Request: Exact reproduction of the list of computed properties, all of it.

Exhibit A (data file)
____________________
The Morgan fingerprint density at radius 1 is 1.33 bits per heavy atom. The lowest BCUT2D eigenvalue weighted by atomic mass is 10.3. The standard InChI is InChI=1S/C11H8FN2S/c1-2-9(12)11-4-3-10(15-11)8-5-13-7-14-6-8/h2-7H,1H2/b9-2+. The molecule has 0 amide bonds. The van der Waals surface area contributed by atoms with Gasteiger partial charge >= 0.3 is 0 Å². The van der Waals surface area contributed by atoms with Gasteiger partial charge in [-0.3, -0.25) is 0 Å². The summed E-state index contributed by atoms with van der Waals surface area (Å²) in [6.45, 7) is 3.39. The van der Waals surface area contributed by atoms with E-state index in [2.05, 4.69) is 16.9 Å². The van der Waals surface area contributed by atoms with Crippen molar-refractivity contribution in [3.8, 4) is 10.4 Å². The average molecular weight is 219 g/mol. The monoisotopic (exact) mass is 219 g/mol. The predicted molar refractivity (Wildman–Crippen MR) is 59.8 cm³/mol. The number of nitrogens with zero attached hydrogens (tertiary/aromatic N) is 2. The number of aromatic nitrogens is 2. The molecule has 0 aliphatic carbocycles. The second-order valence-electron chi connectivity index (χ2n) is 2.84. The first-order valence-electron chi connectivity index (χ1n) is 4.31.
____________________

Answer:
The Morgan fingerprint density at radius 1 is 1.33 bits per heavy atom. The lowest BCUT2D eigenvalue weighted by atomic mass is 10.3. The standard InChI is InChI=1S/C11H8FN2S/c1-2-9(12)11-4-3-10(15-11)8-5-13-7-14-6-8/h2-7H,1H2/b9-2+. The molecule has 0 amide bonds. The van der Waals surface area contributed by atoms with Gasteiger partial charge >= 0.3 is 0 Å². The van der Waals surface area contributed by atoms with Gasteiger partial charge in [-0.3, -0.25) is 0 Å². The summed E-state index contributed by atoms with van der Waals surface area (Å²) in [6.45, 7) is 3.39. The van der Waals surface area contributed by atoms with E-state index in [2.05, 4.69) is 16.9 Å². The van der Waals surface area contributed by atoms with Crippen molar-refractivity contribution in [3.8, 4) is 10.4 Å². The average molecular weight is 219 g/mol. The monoisotopic (exact) mass is 219 g/mol. The predicted molar refractivity (Wildman–Crippen MR) is 59.8 cm³/mol. The number of nitrogens with zero attached hydrogens (tertiary/aromatic N) is 2. The number of aromatic nitrogens is 2. The molecule has 0 aliphatic carbocycles. The second-order valence-electron chi connectivity index (χ2n) is 2.84. The first-order valence-electron chi connectivity index (χ1n) is 4.31.